Monday, March 18, 2013

How we communicate

In a recent exchange of e-mail, a discussion ensued about the nature of communication and the transmission of vital information ... along the lines of how we assure that juries "hear" what we "say."

Here's an older article, but a great study on communication:

"Communication is the transmission of information, and there are many ways to implement it. You may be surprised that digital and personal communications protocols are remarkably alike. But given that communications theory is a mathematical theory, as opposed to say a physical one, it makes perfect sense."

"The transport layer allows for endpoint connection handling and reliable delivery.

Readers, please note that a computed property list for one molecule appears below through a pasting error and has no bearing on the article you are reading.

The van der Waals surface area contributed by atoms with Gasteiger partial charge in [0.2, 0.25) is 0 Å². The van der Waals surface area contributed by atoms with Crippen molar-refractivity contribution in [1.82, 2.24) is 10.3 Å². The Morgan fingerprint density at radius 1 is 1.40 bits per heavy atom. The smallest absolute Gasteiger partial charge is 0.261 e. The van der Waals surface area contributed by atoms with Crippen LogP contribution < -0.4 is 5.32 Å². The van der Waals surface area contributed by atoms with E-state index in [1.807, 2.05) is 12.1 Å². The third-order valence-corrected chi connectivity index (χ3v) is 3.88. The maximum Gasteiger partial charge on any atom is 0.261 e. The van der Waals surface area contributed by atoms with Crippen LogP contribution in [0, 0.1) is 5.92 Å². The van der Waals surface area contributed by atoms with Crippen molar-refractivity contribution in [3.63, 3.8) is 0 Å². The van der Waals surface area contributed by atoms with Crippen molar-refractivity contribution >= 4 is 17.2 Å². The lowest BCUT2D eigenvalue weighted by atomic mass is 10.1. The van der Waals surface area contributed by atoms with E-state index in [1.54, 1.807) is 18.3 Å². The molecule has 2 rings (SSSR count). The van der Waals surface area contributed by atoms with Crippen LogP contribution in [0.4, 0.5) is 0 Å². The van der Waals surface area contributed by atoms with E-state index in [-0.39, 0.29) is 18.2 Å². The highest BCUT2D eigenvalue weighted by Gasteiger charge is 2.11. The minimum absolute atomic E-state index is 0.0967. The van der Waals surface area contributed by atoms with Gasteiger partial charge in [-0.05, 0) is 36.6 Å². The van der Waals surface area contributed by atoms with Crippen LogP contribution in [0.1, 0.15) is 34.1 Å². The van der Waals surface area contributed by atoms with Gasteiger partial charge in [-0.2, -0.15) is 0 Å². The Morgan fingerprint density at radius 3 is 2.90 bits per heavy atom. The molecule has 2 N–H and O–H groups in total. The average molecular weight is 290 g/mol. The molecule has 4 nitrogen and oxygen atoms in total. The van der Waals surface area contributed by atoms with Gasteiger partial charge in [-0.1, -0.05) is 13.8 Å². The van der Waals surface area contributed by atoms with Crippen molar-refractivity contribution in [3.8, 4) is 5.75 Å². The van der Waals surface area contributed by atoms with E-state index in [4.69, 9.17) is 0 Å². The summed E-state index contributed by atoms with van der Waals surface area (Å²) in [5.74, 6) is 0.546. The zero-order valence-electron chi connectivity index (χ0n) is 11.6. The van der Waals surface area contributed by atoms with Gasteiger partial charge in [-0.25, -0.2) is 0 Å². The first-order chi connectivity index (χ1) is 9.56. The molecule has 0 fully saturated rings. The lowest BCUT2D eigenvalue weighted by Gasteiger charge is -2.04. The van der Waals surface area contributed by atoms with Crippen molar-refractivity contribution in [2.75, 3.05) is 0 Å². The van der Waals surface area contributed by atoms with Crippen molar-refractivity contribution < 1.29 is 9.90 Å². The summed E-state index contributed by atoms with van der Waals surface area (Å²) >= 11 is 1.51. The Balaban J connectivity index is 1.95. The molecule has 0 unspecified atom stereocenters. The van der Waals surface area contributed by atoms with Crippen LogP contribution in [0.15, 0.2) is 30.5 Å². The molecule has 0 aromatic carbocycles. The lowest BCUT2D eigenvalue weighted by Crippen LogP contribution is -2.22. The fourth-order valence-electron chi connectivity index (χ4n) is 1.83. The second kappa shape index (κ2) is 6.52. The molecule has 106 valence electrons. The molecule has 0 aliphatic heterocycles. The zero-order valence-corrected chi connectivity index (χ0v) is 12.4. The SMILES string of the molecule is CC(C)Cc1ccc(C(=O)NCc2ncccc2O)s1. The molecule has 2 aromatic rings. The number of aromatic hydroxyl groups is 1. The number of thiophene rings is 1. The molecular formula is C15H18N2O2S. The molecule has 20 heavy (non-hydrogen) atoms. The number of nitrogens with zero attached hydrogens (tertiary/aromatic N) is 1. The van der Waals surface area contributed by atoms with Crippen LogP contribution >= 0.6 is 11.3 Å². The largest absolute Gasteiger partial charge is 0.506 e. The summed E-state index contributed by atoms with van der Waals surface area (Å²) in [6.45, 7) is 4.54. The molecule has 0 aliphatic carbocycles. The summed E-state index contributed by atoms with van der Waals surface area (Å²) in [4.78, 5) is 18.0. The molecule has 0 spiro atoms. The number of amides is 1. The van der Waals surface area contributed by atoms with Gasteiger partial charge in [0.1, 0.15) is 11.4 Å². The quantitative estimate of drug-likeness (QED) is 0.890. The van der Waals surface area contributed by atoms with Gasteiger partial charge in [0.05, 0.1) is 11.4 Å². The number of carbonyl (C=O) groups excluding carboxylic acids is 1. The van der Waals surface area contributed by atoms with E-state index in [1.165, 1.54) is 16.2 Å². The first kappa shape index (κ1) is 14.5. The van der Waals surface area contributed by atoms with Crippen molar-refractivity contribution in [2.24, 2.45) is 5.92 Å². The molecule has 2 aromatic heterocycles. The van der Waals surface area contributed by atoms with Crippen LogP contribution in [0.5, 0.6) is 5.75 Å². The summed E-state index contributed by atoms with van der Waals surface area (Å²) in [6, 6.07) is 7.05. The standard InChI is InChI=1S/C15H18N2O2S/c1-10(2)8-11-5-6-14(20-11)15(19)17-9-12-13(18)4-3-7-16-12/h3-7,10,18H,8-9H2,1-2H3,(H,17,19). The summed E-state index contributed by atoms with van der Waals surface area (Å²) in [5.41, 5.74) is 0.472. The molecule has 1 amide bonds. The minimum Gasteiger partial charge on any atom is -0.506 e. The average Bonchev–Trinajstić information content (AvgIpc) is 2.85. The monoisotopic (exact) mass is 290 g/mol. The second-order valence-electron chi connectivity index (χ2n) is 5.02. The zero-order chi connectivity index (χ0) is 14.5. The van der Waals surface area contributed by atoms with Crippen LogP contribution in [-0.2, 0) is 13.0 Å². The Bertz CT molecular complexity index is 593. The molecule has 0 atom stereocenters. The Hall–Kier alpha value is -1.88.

“Hello, Hey!” -> TCP SYN, open a connection
Nodding, eye contact, “yeah” -> ACK, “got it”
“What? Hm? confused look” -> NACK, resend
“Ummmm” -> Buffering…
“Bye” -> FIN, close connection

Note that the protocols are optimized to reduce overhead. The bits of communication that are used simply to facilitate communication are kept to a minimum. “Hey, what, bye, thanks, yeah” are all very short, easy to say words. Also, it’s annoying to talk to someone that’s not looking at you since you don’t know if your information is getting through or not.

You’re probably also noticing how much more diverse the human counterparts are. Redundancy provides robustness at the cost of efficiency and simplicity. This is a key difference between biological and synthetic systems."

It continues ... and is quite fascinating.


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